Is The First Amendment Obsolete?, Tim Wu 2018 Columbia Law School

Is The First Amendment Obsolete?, Tim Wu

Michigan Law Review

The First Amendment was brought to life in a period, the twentieth century, when the political speech environment was markedly different than today’s. With respect to any given issue, speech was scarce and limited to a few newspapers, pamphlets or magazines. The law was embedded, therefore, with the presumption that the greatest threat to free speech was direct punishment of speakers by government.

Today, in the internet and social media age, it is no longer speech that is scarce—rather, it is the attention of listeners. And those who seek to control speech use new methods that rely on ...


If An Interpreter Mistranslates In A Courtroom And There Is No Recording, Does Anyone Care?: The Case For Protecting Lep Defendants’ Constitutional Rights, Lisa Santaniello 2018 Northwestern Pritzker School of Law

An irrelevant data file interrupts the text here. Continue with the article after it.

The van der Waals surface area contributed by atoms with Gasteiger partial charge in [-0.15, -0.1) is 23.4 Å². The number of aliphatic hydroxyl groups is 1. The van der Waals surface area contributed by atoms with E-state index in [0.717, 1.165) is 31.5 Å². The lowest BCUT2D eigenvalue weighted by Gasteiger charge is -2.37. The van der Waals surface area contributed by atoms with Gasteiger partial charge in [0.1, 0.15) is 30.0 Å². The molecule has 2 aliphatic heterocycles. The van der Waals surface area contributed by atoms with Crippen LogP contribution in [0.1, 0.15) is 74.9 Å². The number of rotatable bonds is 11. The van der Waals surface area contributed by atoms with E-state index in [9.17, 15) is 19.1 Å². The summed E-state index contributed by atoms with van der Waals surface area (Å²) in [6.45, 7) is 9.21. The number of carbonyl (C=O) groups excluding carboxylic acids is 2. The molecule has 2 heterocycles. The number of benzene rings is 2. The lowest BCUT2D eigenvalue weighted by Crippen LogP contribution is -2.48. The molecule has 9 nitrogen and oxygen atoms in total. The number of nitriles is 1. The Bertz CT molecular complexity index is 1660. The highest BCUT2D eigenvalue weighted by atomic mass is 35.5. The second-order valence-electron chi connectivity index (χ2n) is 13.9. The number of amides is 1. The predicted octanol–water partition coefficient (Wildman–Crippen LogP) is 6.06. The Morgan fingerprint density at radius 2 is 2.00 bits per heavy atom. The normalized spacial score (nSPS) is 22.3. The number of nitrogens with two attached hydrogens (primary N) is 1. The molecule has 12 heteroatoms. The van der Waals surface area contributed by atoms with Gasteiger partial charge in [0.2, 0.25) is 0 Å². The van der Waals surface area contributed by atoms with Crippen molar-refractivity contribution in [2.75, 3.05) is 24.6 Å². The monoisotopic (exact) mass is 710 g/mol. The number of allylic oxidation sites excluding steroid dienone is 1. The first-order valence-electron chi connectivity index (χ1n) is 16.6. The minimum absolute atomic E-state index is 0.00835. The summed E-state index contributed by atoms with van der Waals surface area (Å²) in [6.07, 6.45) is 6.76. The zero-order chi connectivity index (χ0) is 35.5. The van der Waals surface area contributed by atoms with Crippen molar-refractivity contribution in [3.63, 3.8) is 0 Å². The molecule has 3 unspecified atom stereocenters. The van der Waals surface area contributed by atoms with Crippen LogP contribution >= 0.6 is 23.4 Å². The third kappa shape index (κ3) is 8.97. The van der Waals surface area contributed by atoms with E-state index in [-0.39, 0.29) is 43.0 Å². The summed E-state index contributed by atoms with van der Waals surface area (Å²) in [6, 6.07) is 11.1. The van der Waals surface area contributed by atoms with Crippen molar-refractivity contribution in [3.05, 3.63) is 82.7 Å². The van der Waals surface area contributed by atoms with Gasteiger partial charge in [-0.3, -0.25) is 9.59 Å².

If An Interpreter Mistranslates In A Courtroom And There Is No Recording, Does Anyone Care?: The Case For Protecting Lep Defendants’ Constitutional Rights, Lisa Santaniello

Northwestern Journal of Law & Social Policy

No abstract provided.


Investment Disputes Oltre Lo Stato: On Global Administrative Law, And Fair And Equitable Treatment, Sebastián López Escarcena 2018 Pontifical Catholic University of Chile

Investment Disputes Oltre Lo Stato: On Global Administrative Law, And Fair And Equitable Treatment, Sebastián López Escarcena

Boston College Law Review